Reports include data on recalls, Warning Letters, inspections, Form 483 observations and tainted products (products that are sold as dietary supplements but may contain one or more prescription drugs). They include charts showing classes of recalls, score of actual inspection outcomes vs. typical inspection outcomes, and inspection citations and classifications if released by FDA1.
Cost for a report on one firm starts at $19.99. In some cases, you will be able to combine multiple firms or firm names on a single report at a discount rate. I accept PayPal, and all major credit cards via PayPal (you do not need a PayPal account)
Queries for Recalls and SAERs from data posted by OpenFDA are still free!
1 If FDA regulatory action is pending, or FDA has not yet inspected a firm, there may be no data available in my database. You will get a preliminary assessment of available data on the firm before you pay for the report.
Despite continued bemoaning of lack of compliance in the dietary supplement industry, along with ‘dark issues’ of business journals and generally bad press, in fact, data released by FDA show that dietary supplement firms’ track record during some inspections may actually be improving.
The total number of inspections in the project area covering most dietary supplement inspections declined in FY 2016, but the percentage of inspections resulting in a ‘No Action Indicated’ (NAI) classification went up, while the number of inspections resulting in ‘Official Action Indicated’ (OAI) declined again in FY 2016 to 35 firms in total (see chart above). What this means is that FDA have been issuing less 483s in this project area at the conclusion of their inspections, and that they are not having to take follow-up actions, such as Warning Letters, as often as they were doing previously. This trend continues the progress of the previous two fiscal years with more than 50% of firms getting clean inspections in this area. Clearly more room for improvement exists.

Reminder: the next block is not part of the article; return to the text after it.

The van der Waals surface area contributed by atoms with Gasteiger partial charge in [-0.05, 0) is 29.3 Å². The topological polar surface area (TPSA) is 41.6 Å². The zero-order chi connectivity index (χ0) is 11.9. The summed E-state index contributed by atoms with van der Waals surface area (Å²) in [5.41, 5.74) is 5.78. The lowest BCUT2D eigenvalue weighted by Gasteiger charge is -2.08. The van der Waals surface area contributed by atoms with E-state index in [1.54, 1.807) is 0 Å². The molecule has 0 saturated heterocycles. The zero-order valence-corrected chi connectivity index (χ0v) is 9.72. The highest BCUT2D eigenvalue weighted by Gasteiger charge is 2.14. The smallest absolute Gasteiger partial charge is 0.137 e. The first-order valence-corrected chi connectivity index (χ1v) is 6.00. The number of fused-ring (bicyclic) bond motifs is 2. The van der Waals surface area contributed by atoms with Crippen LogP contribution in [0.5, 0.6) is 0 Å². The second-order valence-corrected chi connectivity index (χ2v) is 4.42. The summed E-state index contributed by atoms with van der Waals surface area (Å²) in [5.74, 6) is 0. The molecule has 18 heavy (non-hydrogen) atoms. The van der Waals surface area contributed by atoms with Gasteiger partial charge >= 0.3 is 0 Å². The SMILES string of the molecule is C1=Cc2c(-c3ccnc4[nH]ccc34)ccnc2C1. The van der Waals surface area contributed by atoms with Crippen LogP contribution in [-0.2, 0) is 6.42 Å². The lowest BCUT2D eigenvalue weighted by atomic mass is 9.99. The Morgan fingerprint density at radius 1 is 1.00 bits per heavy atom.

The second chart shows the percentage of inspections for each classification on a 100% scale, which illustrates year-on-year improvement by eliminating the variation in the total number of inspections per year.
NDI III: Roadmap to a Viable NDI Policy
Thursday, Feb. 9, 2017
Salt Lake City
After all of the reading, review and research, the 2016 NDI guidance comments are in. But what should industry do about serious technical issues and product categories? What can it expect from the incoming administration and FDA?
Join an outstanding faculty at this one-day conference produced by the United Natural Products Alliance (UNPA), which will provide actionable updates on the final piece of the Dietary Supplement Health and Education Act (DSHEA) regulatory legacy, including:
NDI guidance comments
Industry’s place in the new administration
FDA’s 2017 enforcement priorities
Key technical issues, including synthetic botanicals, nanotechnology, probiotics and more
The old dietary ingredients list
A go-forward action plan
To view/download the conference program, click here.
Loren Israelsen, President, UNPA
Susan Winkler, Chief Risk Management Officer, Leavitt Partners
FDA has just released inspection observations for FY 2016. Preliminary data (see chart above) show that the total number of inspectional observations for dietary supplement cGMPs rose in FY 2016, having declined for the previous several fiscal years.
The most commonly cited observation in FY 2016 was once again failure to set appropriate specifications for finished dietary supplements, namely 21 CFR Sect. 111.70(e) Specifications – identity, purity, strength, composition.
The number and frequency of Warning Letters issued to dietary supplement firms involving New Dietary Ingredients appears to be increasing. The above chart shows spikes in Warning Letters issued by FDA to DS firms, many of which correspond to FDA actions against specific NDIs.
Classifications for FDA inspections during the first half of FY 2016 (Oct 2015 thru March 2016) were released by FDA a few weeks back. The above chart shows inspection outcomes under CFSAN (which includes foods and dietary supplements). The number of 483s issued in the area of “Food Composition, Standards, Labeling and Economics” continues to decline slightly — just short of 60% of inspections in that area now result in no 483 being issued. Most DS inspections occur in that project area, along with “Foodborne Biological Hazards” (which also applies to regular food facilities.) See more by clicking on the chart.